I estimate that a postage stamp sized probe needs to be hit by something like a 600 megawatt/m^2 intensity laser for the duration of a year in order to achieve the speeds they’re talking about. That’s the average amount of light power a 1 gram mass space probe must absorb to be accelerated to 20% of light speed in the course of one year. Laser lights are extraordinarily intense, but this rating becomes even steeper when you start to realize that even laser light must fall off as 1/distance^2 for the spherical radius of the laser wave fronts, however well columnated that light is. For a high finesse laser cavity, where the mirrors are curved, that radius actually ends up being shorter –corrective lenses can help, but this is still imperfect. For all existent lasers, the spot size disperses to meters across at a distance of thousands of kilometers, at maximum. How far does a little laser pointer reach? For radiation delivered for a year, coping with the inverse square fall-off of light intensity as the object moves away from us ever more rapidly, we’re talking about a laser that is probably as intense as terawatts/m^2 (in order to continue to deliver the average 600 megawatts/m^2 to our postage stamp sized craft when it is a distance of 1/10th of a Light year away from us). The power capacity required to drive that is terawatt*hrs, which is the energy necessary to drive a small (or big) country. The US generates something like 25 terawatt*hrs of energy. It would certainly take a billionaire to buy up 1/20th of the power generation capacity of the US for a  year.

This is not even considering that precarious problem of how to know where to aim the laser. If it gets some other force input (space isn’t completely empty) it might veer out of the laser path –it doesn’t have to move far, just meters, or even centimeters where you aren’t expecting it to. And, it won’t even travel straight with respect to gravitational interactions it encounters from the planets in our solar system as it leaves. We can’t detect objects that are a centimeter square on planetary scales, let alone extra-solar scales. You could possibly track it by back reflection from the laser propulsion beam, but if it falls out of the beam, then what? They talk about Stealth aircraft having radar cross sections the size of a pigeon… this has a cross section the size of a postage stamp. Maybe the best way to go would be lidar using the propulsion laser, just scanning the beam around until you find back scatter again, but that would depend on the probe maintaining its orientation. The whole problem gets harder and harder as a function of a square of the distance with the rate at which light intensity falls off… the solar system is light hours across where the propulsion system would need to be workable out into light months of distance, or about a fifth of a light year given how far and fast they’re talking about. Feedback of how to move the steering laser beam if the probe disappears when it’s light minutes away means that you can’t find it again for at least minutes and then your knowledge is always minutes old. What do you do when it’s light days or even light weeks away?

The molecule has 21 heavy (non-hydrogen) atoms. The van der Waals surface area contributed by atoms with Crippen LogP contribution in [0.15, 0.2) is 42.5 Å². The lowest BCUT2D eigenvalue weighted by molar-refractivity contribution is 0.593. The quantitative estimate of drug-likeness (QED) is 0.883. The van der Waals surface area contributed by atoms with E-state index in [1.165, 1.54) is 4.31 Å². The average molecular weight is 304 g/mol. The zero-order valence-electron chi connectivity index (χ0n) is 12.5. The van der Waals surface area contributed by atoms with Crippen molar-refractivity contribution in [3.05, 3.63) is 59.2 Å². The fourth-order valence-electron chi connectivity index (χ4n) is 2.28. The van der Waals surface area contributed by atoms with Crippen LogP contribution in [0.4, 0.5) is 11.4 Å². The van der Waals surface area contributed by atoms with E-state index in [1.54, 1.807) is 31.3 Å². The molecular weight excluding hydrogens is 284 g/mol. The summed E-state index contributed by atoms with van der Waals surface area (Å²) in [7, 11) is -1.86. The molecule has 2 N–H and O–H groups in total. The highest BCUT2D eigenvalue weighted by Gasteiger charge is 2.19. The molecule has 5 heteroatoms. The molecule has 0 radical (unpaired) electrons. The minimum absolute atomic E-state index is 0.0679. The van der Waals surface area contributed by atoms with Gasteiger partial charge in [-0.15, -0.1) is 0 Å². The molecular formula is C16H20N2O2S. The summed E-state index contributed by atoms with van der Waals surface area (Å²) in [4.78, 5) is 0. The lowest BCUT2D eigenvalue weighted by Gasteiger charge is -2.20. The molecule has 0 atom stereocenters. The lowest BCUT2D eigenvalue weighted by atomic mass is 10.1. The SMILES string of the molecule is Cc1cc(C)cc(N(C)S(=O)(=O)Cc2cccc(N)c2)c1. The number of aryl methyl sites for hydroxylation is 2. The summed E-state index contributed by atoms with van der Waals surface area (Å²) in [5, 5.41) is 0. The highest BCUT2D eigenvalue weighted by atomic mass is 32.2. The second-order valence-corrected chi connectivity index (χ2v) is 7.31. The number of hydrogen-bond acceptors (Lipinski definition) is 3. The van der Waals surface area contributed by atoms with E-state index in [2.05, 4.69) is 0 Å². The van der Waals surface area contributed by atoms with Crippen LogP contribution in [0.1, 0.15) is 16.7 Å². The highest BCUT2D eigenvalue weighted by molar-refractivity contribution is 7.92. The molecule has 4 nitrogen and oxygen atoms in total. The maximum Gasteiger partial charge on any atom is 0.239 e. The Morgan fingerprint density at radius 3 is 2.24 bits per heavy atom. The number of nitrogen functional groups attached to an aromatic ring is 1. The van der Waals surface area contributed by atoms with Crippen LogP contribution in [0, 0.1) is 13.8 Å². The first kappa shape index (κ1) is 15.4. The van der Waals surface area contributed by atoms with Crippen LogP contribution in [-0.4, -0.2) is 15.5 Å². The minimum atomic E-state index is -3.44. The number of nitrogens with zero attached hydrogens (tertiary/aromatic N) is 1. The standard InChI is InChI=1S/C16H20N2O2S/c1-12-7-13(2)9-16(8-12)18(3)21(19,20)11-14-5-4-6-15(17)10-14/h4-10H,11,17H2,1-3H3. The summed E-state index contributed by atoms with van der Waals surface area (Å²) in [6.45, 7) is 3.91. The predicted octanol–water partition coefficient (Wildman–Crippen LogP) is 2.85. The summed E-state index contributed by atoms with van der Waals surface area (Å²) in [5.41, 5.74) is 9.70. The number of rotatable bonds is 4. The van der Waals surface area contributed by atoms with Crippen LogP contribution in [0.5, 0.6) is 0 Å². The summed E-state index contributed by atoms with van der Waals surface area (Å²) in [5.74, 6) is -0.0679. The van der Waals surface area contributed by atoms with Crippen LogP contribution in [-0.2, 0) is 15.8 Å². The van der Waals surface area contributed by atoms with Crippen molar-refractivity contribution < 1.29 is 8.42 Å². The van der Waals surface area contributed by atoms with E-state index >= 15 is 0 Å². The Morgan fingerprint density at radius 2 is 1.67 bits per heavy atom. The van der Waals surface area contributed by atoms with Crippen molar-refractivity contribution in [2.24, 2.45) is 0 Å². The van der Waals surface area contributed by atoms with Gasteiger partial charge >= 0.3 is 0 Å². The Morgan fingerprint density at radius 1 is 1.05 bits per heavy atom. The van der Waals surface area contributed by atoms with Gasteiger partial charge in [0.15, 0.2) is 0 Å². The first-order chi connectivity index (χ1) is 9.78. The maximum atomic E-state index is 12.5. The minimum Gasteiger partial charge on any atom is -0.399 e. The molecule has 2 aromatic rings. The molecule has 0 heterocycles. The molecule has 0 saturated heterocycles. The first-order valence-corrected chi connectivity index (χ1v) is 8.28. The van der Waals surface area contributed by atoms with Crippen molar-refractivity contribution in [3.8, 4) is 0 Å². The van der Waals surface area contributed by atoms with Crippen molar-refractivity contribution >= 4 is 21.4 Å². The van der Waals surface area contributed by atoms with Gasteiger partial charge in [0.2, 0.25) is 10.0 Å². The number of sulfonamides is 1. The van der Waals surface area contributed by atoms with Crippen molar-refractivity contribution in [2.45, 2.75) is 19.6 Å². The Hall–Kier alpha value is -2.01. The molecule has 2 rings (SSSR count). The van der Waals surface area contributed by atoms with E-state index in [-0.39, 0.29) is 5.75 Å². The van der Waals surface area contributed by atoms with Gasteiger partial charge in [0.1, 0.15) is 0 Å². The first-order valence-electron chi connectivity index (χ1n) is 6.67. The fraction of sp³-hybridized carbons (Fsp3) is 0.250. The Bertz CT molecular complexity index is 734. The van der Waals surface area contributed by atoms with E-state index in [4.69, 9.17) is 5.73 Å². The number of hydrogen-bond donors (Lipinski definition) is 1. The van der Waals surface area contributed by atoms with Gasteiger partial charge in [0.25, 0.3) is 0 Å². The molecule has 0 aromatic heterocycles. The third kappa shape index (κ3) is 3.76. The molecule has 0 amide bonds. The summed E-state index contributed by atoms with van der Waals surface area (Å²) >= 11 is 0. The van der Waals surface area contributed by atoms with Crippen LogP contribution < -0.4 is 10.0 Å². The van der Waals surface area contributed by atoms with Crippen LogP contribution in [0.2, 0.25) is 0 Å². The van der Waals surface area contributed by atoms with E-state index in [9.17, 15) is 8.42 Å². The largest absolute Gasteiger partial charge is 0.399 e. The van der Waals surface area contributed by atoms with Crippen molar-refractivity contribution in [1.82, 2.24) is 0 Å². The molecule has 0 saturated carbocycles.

Another pesky problem is what to do about dust. Like I said before, space isn’t completely empty. The fragility of the probe is somewhat inversely proportional to its size. The smaller the probe is, the less likely it is to hit dust, but the more likely a dust strike can do critical damage. A small, thin, unarmored thing with highly reduced electronics and electromechanics getting hit by a relatively larger piece of dust is serious business. How many of these probes do they plan to fly in order to hedge their bets and how many lasers are they using? The Pluto New Horizon’s mission carried a dust counting experiment and it is known that dust will gradually wear a space probe down given enough time. For a probe so small traveling at tremendous speeds, that time is less.

All of this is still just dealing with departure and says nothing about the complication of how to return data once the probe reaches its destination –which will be a rapid flyby since there won’t be any way to ever slow back down again. Like I said, do they really think they can detect a broadcast, even a laser broadcast, from a cellphone at a distance of 4 light years? The stars themselves are just points of light and many not even visible!

I shook my head, “Surely you must be joking, Professor Hawking!”

I think that the problem with the proposal is that they’re trying to have their cake and eat it too. They want to explore another star and do it in a time horizon that is significant to our civilization. 25 years is a long time, but not really that long. Exploring another star is not a technically insurmountable task, I don’t think, but it is demanding of both technical expertise and patience. Realistically, 25 years may be a bit impatient on the scale of our universe. It’s true that we have to perform this task someday and this proposal itself may well simply be trying to force that ‘someday’ to come sooner, but is this a form in which that task can work? Given our current capabilities, no: it’s betting on what we don’t know yet. Of course the proposal sounds like science fiction… it is science fiction still.

The great problem may be that we don’t know how close that existential threat is. Perhaps the achievable exploration mission demands that our civilization remain stable for a longer duration than perhaps it can. Are we better than the Roman Empire? With 25 years, there’s a chance that all the difficulties we’re currently facing haven’t exacted their existential toll yet… with two or three hundred years, a slightly more reasonable time goal for the exploration mission at hand, maybe our civilization will already have disappeared and won’t remain to learn what information the probe brings back. We live in days where pre-Renaissance barbarians are actually knocking on the door… will we withstand that?

I’m skeptical, but… go for it, guys, I wish you the best of luck.